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NEWS STORIES

Race based nicknames may become harder to changeSubmitted: 10/16/2013
Story By Associated Press

MADISON - The Wisconsin Assembly passes a bill making it harder to force public schools to drop American Indian nicknames.

They passed the measure 52-41 Tuesday.

The Senate was expected to take up the bill TODAY but GOP leaders later announced they'll consider the bill next month.

Currently, the state Department of Public Instruction must hold a hearing on a school's race-based nickname if one person complains about it.

The school must prove the nickname doesn't promote discrimination.

DPI then decides whether the name must go.

The bill would require the person making the complaint to collect signatures equal to 10 percent of the school district's student population to trigger a review and would have to prove discrimination.

The Department of Administration, not DPI, would make the final call.

(Copyright 2013 Associated Press - All Rights Reserved)



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 IN OTHER NEWS
What We're Working OnSubmitted: 05/04/2015

- Last Monday, 81 veterans boarded the 19th Never Forgotten Honor Flight. Many of the veterans on the flight boarded, thinking their service HAD BEEN forgotten. But they soon realized that wasn't the case. Newswatch 12's Lauren Stephenson was privileged to be able to travel with them. She brings you their stories this week on Newswatch 12 at five.

- A Merrill foster family badly needed a new roof. Find out how the local community rallied to help the family get adequate shelter.

- And see how this year's fishing opener compares to previous years.

We'll have the details on these stories and more tonight on Newswatch 12 - news from where you live.

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GLIDDEN - A Glidden man hopes to make his community more accessible.

Ryan Thimm uses a wheelchair after an ATV accident four years ago.

He started the Ryan Thimm Handicap Reserve to raise money to make the community more accessible.

Thimm has already made changes to many places in the community, and has plans for others.

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MILWAUKEE - The Brewers fired manager Ron Roenicke and replaced him with former Milwaukee infielder Craig Counsell.

Milwaukee, a major league-worst 7-18, lost 40 of its final 56 games under Roenicke. The skid included a late-season collapse last year after the Brewers led the NL Central for nearly five months, and a 2-13 start this season.

Counsell, a 44-year-old Milwaukee-area native, was given a contract through the 2017 season, the Brewers said Monday.

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WISCONSIN - Severe weather can strike at any time in north central Wisconsin. Emergency Management services encourage people to have a NOAA Weather Radio to be prepared during a storm.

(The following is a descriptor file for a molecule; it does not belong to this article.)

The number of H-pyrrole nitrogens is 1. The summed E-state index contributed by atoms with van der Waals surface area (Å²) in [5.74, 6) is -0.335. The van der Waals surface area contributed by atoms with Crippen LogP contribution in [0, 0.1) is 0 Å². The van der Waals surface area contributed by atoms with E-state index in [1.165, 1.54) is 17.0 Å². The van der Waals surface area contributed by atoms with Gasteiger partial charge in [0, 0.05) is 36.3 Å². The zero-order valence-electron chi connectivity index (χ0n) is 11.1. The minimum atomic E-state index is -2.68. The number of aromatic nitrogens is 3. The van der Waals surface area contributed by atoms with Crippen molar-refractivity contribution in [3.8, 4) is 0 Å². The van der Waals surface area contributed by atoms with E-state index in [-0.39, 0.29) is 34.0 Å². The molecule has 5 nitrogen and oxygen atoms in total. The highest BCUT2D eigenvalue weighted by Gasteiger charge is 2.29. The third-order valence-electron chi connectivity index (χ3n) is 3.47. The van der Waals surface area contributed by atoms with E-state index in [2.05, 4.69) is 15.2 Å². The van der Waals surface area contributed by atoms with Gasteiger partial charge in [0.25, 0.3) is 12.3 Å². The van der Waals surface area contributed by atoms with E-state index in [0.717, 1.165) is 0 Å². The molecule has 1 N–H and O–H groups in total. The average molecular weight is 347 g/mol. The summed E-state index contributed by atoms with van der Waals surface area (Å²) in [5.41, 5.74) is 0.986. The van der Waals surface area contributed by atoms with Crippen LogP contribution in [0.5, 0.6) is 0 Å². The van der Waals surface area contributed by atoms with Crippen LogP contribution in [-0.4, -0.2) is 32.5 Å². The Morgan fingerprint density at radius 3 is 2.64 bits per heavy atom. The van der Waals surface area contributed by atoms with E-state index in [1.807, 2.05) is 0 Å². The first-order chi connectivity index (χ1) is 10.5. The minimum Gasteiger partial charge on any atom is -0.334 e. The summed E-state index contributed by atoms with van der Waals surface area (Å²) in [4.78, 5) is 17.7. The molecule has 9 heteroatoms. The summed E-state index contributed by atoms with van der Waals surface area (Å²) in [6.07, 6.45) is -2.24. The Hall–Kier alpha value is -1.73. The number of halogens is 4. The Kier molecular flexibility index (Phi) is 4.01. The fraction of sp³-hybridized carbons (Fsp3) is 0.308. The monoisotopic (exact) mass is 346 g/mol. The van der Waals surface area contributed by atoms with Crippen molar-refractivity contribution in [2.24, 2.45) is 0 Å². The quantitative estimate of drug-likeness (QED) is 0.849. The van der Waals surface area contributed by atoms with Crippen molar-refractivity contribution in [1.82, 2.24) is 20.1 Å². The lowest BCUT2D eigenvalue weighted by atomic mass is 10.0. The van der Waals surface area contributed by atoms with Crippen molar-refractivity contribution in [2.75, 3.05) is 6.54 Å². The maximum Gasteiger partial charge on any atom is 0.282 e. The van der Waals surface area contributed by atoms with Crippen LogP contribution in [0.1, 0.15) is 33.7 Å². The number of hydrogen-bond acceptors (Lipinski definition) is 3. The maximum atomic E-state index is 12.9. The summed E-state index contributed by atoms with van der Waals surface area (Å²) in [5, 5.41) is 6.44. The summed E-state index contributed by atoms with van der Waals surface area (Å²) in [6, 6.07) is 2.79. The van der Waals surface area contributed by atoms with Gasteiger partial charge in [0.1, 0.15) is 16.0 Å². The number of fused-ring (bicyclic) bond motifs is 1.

Weather radios cost about $30. They are a 24 hour source of any weather warnings and information.

Emergency Management says they're very useful, especially with unpredictable Wisconsin weather.

"A NOAA Weather Radio is an all hazards weather radio," said Oneida County Emergency Management Program Assistant Dawn Robinson. "We recommend all households should have them, for lots of different reasons. Of course they're going to alert you to weather related events. They can also be alerted for other events, such as a missing child."

Emergency Management also wants people to know the radios are very easy to program and use.

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WASHINGTON, DC - Last Monday, 81 local veterans and their guardians boarded a plane to Washington, DC for the 19th Never Forgotten Honor Flight. Many of the veterans on the flight boarded, thinking their service had been forgotten. However, they soon realized that wasn't the case.

A passerby stopped, took off his hat, and stuck out his hand.

"Thank you for your service," he said to a veteran walking by.

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EAGLE RIVER - The beautiful weather puts many people in the mood to get outside and enjoy the Northwoods.

A store in Eagle River carries many items you may need as the weather starts to get nicer.

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MERRILL - Ryan Ott didn't know his contest would set off a domino effect of giving in his Merrill community. But the end result would demonstrate just what "paying it forward" means to the northcentral Wisconsin city.

It started last year.

"(The roof) was pretty unsightly," remembered Kathy Yahr on Monday, standing outside Trinity Lutheran Preschool in Merrill.

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